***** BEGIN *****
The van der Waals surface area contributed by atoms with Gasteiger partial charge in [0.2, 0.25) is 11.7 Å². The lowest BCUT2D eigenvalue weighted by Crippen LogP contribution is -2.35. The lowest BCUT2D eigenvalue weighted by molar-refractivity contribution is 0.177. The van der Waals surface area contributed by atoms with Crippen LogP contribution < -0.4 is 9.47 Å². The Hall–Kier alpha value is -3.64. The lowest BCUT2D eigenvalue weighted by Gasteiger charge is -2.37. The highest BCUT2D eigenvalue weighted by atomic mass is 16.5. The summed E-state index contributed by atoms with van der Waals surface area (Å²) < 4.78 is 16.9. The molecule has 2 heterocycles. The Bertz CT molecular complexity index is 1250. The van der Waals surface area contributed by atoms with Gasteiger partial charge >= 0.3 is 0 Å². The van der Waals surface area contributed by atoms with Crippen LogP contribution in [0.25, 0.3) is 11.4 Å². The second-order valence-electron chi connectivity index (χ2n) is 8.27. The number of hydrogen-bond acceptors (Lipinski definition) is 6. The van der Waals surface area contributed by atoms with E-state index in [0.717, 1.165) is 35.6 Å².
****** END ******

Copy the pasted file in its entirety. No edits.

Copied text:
The van der Waals surface area contributed by atoms with Gasteiger partial charge in [0.2, 0.25) is 11.7 Å². The lowest BCUT2D eigenvalue weighted by Crippen LogP contribution is -2.35. The lowest BCUT2D eigenvalue weighted by molar-refractivity contribution is 0.177. The van der Waals surface area contributed by atoms with Crippen LogP contribution < -0.4 is 9.47 Å². The Hall–Kier alpha value is -3.64. The lowest BCUT2D eigenvalue weighted by Gasteiger charge is -2.37. The highest BCUT2D eigenvalue weighted by atomic mass is 16.5. The summed E-state index contributed by atoms with van der Waals surface area (Å²) < 4.78 is 16.9. The molecule has 2 heterocycles. The Bertz CT molecular complexity index is 1250. The van der Waals surface area contributed by atoms with Gasteiger partial charge >= 0.3 is 0 Å². The van der Waals surface area contributed by atoms with Crippen LogP contribution in [0.25, 0.3) is 11.4 Å². The second-order valence-electron chi connectivity index (χ2n) is 8.27. The number of hydrogen-bond acceptors (Lipinski definition) is 6. The van der Waals surface area contributed by atoms with E-state index in [0.717, 1.165) is 35.6 Å².